Ironic is an OpenStack project which provisions bare metal (as opposed to virtual) machines. This document describes deploying charmed OpenStack with Ironic. It is important to have Upstream Ironic Documentation as context.


Ironic is supported by Charmed OpenStack starting with OpenStack Ussuri on Ubuntu 18.04.

Currently, charmed Ironic requires Neutron OpenVSwtich as the SDN and does not support OVN.


There are three Ironic charms:

  • ironic-api (Ironic API)

  • ironic-conductor (Ironic Conductor)

  • neutron-api-plugin-ironic (Neutron API Plugin Ironic API)

    • SDN plugin subordinate to Neutron API

Deployment considerations

See Example Bundle for a known working configuration. The bundle deploys an instantiation of nova-compute dedicated to Ironic. The virt-type is set to ‘ironic’ in order to indicate to Nova that bare metal deployments are available.


The Ironic instantiation of nova-compute does not require compute or network resources and can therefore be deployed in a LXD container.

  charm: cs:~openstack-charmers-next/nova-compute
  series: focal
  num_units: 1
    "": *oam-space
    enable-live-migration: false
    enable-resize: false
    openstack-origin: *openstack-origin
    virt-type: ironic
    - "lxd:3"

Network topology

The primary consideration for a charmed OpenStack deployment with Ironic is the network topology. In a typical OpenStack deployment one will have a single provider network for the “external” network where floating IPs and virtual router interfaces will be instantiated. Some topologies may also include an “internal” provider network. For the charmed Ironic deployment we recommend a dedicated provider network (i.e. physnet) for bare metal deployment. There are other ML2 solutions that support the bare metal VNIC type. See the enabled-network-interfaces setting on the ironic-conductor charm.


This dedicated network will not be managed by MAAS as Neutron will provide DHCP in order to enable Ironic to respond to bare metal iPXE requests.

In the examples below the network node will have three interfaces:

  • enp1s0: OAM network (network the infrastructure is deployed on)

  • enp7s0: External - physnet1

  • enp8s0: Deployment - phystnet2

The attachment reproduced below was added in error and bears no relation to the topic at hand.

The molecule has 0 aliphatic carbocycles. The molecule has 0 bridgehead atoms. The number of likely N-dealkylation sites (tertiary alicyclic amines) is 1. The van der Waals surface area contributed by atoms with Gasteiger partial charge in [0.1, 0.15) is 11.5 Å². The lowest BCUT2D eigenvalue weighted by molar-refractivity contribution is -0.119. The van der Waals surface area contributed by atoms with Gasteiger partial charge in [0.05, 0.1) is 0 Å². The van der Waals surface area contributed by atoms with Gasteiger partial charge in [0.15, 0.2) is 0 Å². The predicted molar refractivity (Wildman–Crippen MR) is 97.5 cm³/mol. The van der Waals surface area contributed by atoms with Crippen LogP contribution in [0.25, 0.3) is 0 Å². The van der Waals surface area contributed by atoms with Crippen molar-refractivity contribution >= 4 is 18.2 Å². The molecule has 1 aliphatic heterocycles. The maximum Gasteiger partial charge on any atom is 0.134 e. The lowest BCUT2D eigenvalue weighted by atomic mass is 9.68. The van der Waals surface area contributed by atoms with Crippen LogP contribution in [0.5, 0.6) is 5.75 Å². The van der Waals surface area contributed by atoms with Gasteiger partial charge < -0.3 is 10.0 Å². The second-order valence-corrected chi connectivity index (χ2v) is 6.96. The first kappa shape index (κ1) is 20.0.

See the documentation in this guide for Neutron networking deployment.

In the bundle the relevant settings for neutron-gateway are:

    bridge-mappings: physnet1:br-ex physnet2:br-deployment
    data-port: br-ex:enp7s0 br-deployment:enp8s0

The view from outside OpenStack will look something like:

Internal topology view

The view from inside OpenStack will look something like:

Internal topology view


Ironic conductor (in the control plane cloud above) requires network connectivity both to the bare metal nodes on the bare metal deployment network and to the power management interfaces for the bare metal nodes (not shown in the diagram above).

In addition, the baremetal nodes themselves require network connectivity to the ironic-api to acquire metadata and the object-store (Swift or RadosGW) to acquire images.

Swift backend for Glance

In order to use the direct deployment method (see Ironic deploy interfaces) we need to have Glance store bare metal images in a Swift backend to make them accessible by bare metal servers.

Add a relation between glance and ceph-radosgw:

juju add relation ceph-radosgw:object-store glance:object-store

Post-deployment configuration

Follow the rest of this deployment guide for the typical post-deployment configuration. See Configure OpenStack. The following is specific to Ironic.


The rest of this section provides an example of a bare metal setup with IPv4 and a dedicated provider network (physnet2).

Create the bare metal deployment network

Create the bare metal deployment network on physnet2.

openstack network create \
     --share \
     --provider-network-type flat \
     --provider-physical-network physnet2 \

openstack subnet create \
     --network deployment \
     --dhcp \
     --subnet-range \
     --gateway \
     --ip-version 4 \
     --allocation-pool start=,end= \

export NETWORK_ID=$(openstack network show deployment --format json | jq -r .id)

Building Ironic images

We will need three types of images for bare metal deployments: two for the iPXE process (initramfs and kernel) and at least one bare metal image for the OS one wishes to deploy.

Ironic depends on having an image with the ironic-python-agent (IPA) service running on it for controlling and deploying bare metal nodes. Building the images can be done using the Ironic Python Agent Builder. This step can be done once and the images stored for future use.

IP install prerequisites

Build on Ubuntu 20.04 LTS (Focal) or later. If disk-image-builder is run on an older version you may see the following error:

INFO diskimage_builder.block_device.utils [-] Calling [sudo kpartx -uvs /dev/loop7]
ERROR diskimage_builder.block_device.blockdevice [-] Create failed; rollback initiated

Install the disk-image-builder and ironic-python-agent-builder:

pip3 install --user diskimage-builder ironic-python-agent-builder

Build the IPA deploy images

These images will be used to PXE boot the bare metal node for installation.

Create a folder for the images:

export IMAGE_DIR="$HOME/images"
mkdir -p $IMAGE_DIR
ironic-python-agent-builder ubuntu \
     -o $IMAGE_DIR/ironic-python-agent

Build the bare metal OS images

These images will be deployed to the bare metal server.

Generate Bionic and Focal images:

for release in bionic focal